Depression, anxiety, and other behavioral disorders are common in children and adolescents with epilepsy and negatively affect quality of life. These comorbidities are important for parents and healthcare providers to identify because treating these disorders can improve quality of life for these children. However, the treatments are complex and require the expertise of pediatric neurologists, psychiatrists, and psychologists.
Neurological comorbidities occur very frequently in children with epilepsy. As mentioned above, the presence of these comorbidities in the setting of epilepsy is not surprising as many disorders that predispose children to epilepsy also increase their risk for other neurological conditions. Neurological comorbidities include learning disabilities and developmental delay, which occur in 40-50% of children with epilepsy.2,3 These comorbidities are similar to the psychiatric comorbidities in that they occur even in children with epilepsy who do not have active seizures.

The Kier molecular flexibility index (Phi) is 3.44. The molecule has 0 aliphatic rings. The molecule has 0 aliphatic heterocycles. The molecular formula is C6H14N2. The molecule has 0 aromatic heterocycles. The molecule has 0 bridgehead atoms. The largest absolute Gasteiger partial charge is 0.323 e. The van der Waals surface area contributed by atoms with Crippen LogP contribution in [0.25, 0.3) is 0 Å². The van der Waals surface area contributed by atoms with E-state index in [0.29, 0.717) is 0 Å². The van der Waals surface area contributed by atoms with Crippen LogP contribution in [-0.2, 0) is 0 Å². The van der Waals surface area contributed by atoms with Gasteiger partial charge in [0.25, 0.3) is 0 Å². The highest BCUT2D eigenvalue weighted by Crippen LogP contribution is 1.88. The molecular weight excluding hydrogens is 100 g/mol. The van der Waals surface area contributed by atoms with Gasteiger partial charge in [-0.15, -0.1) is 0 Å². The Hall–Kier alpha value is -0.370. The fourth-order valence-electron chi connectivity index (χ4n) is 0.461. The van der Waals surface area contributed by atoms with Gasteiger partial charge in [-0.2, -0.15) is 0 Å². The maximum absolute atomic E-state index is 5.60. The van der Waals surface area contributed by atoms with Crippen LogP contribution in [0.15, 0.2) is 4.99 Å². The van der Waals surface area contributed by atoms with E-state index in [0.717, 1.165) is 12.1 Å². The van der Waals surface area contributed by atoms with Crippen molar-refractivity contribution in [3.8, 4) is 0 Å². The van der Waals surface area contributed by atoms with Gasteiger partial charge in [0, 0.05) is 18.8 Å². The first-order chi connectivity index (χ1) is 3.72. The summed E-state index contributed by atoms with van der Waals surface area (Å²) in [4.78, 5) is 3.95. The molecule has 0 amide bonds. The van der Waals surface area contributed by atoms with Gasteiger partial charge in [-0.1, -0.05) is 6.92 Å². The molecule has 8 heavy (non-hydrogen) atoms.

Intellectual disabilities. Children with epilepsy are much more likely than those without epilepsy to have school difficulties resulting in school-based interventions such as repeating a grade and needing extra help.3,4 These problems arise, in part, from the intellectual disabilities that accompany epilepsy. As a group, children with epilepsy have a lower intelligence quotient (IQ) than those who do not. About 25% of children with epilepsy have an intelligence quotient below 70 or 80, with a score below 70 indicating an intellectual disability. These deficits occur in a variety of epilepsy types and span several cognitive domains including language, processing speed, and executive function. Although some children with epilepsy have normal cognitive function, children with mild forms of epilepsy can have intellectual disabilities, which may be present at the time of the first seizure.8,9 This observation indicates that other factors besides seizure medications contribute to the difficulties children with epilepsy have in learning.10